Management Implications

Grazing animals have a long history of effectively sorting out what is good to eat from the stuff that is not so good. Time and time again, studies have shown they routinely select diets that are higher in nutrients and lower in toxins than the average of that which can be found in their grazing environments. This is more than just the ‘luck of the bite”, this is an expressed behavior. Hence, to ensure that your animals are getting every opportunity to select the plants and parts of plants that best meet their nutritional requirements, it is highly recommended that your pastures consist of diverse mixtures of species. No matter how good the claim for any single species, no single species can provide the diversity of nutrients over the long term as a mix of plant species can.

This calf is learning to eat weeds from Mom.

This calf is learning to eat weeds from Mom.

Never surprise your animals with a brand new food. Grazing animals are creatures of habit and they like what they are familiar with and have a distrust of new or novel foods. Familiar foods are viewed as “safe” while new or unknown foods are viewed as potentially “dangerous”. If mom didn’t show it to them and they have not had a chance to evaluate it through postingestive effects, chances are intake will, at least in the short term, be relatively light. When animals are placed in pastures with unfamiliar species, the time spent foraging generally increases but intake generally decreases. However, if the new food seems to meet a nutritional requirement and causes no discomfort or illness, it could, given enough time and testing, become a preferred food.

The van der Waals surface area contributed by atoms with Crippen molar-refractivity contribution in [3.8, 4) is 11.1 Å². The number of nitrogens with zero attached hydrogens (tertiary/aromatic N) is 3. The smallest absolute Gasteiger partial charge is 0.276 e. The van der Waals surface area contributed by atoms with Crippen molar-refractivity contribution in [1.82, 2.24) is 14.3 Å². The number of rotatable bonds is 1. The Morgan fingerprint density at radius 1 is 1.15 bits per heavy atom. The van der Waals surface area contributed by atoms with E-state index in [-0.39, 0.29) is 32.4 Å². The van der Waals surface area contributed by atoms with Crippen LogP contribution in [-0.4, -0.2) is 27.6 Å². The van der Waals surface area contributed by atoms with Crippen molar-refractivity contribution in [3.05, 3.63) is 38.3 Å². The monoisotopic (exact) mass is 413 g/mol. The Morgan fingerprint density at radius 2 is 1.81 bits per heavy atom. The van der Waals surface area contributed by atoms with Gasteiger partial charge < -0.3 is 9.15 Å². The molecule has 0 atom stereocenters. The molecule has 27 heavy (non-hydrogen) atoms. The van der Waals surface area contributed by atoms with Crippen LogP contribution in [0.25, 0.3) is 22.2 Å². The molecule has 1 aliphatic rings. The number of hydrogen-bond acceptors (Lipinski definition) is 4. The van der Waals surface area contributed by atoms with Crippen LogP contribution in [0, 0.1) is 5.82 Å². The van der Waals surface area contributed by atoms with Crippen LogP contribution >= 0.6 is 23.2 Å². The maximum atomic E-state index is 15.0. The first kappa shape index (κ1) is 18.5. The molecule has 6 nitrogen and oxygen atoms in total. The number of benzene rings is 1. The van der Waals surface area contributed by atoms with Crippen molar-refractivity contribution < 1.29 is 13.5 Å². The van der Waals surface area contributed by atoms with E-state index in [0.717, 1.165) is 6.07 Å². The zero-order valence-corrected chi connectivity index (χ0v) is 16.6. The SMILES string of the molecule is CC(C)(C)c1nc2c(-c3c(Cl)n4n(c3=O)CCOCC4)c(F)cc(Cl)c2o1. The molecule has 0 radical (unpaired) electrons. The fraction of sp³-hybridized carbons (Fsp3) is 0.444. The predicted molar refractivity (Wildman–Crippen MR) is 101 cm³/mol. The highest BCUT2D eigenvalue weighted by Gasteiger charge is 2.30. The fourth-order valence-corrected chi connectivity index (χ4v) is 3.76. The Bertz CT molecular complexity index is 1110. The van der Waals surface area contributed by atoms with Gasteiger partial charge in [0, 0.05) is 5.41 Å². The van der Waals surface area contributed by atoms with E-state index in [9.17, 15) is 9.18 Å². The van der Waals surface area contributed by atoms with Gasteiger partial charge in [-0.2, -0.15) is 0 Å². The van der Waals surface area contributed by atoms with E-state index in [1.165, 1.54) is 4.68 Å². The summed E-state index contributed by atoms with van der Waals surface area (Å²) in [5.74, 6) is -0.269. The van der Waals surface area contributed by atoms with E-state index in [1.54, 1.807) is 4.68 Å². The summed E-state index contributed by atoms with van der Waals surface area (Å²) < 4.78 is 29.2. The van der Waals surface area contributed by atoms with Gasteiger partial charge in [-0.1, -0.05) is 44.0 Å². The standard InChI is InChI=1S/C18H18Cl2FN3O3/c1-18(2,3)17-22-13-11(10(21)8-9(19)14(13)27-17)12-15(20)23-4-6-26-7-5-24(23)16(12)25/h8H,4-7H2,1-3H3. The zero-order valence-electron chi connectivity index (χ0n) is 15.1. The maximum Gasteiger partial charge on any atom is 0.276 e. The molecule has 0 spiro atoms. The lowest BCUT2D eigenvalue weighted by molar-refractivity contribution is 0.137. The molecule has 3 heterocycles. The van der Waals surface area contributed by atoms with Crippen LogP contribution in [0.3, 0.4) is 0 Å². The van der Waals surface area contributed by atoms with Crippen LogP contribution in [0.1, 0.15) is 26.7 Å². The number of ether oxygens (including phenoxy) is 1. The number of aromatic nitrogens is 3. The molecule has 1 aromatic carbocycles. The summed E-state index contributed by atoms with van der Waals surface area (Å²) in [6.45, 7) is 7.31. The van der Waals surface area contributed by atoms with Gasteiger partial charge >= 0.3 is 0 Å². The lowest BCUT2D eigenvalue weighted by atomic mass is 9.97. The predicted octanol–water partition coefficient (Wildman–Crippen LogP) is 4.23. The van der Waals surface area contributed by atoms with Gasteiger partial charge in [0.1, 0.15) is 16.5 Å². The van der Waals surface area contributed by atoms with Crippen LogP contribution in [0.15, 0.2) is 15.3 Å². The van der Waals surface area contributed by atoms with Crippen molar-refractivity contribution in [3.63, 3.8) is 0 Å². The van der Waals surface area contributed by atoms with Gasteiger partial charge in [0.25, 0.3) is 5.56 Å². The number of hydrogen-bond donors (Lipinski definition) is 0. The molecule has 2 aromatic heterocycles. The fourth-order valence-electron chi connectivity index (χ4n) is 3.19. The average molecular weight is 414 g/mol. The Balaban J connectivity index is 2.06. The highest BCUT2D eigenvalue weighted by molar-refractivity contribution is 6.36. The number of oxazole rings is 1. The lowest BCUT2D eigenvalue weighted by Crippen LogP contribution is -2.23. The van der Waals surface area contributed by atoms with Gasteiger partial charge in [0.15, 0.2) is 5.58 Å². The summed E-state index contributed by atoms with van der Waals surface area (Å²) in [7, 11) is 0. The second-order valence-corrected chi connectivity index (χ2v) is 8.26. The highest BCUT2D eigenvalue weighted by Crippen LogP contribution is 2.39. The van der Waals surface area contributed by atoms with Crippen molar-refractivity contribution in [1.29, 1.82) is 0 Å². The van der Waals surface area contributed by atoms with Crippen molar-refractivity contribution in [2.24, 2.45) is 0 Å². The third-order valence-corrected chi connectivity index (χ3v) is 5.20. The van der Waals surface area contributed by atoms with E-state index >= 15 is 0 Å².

Never over-work your animals by expecting them to forage in places they are not adapted to or in pastures consisting of forages that are not suitable in quality or quantity. The “Law of Least Effort” imposes serious consequences for those violating its tenets.

As livestock owners and managers, it is vitally important to recognize that animals are fundamentally different than machines. While machines do not care what a forage feels like, taste likes or smells like, grazing animals do. And when animals express their concerns, it is usually in terms of a decrease in performance. The more we can accommodate, rather than dictate, their needs the more contented and productive they will be.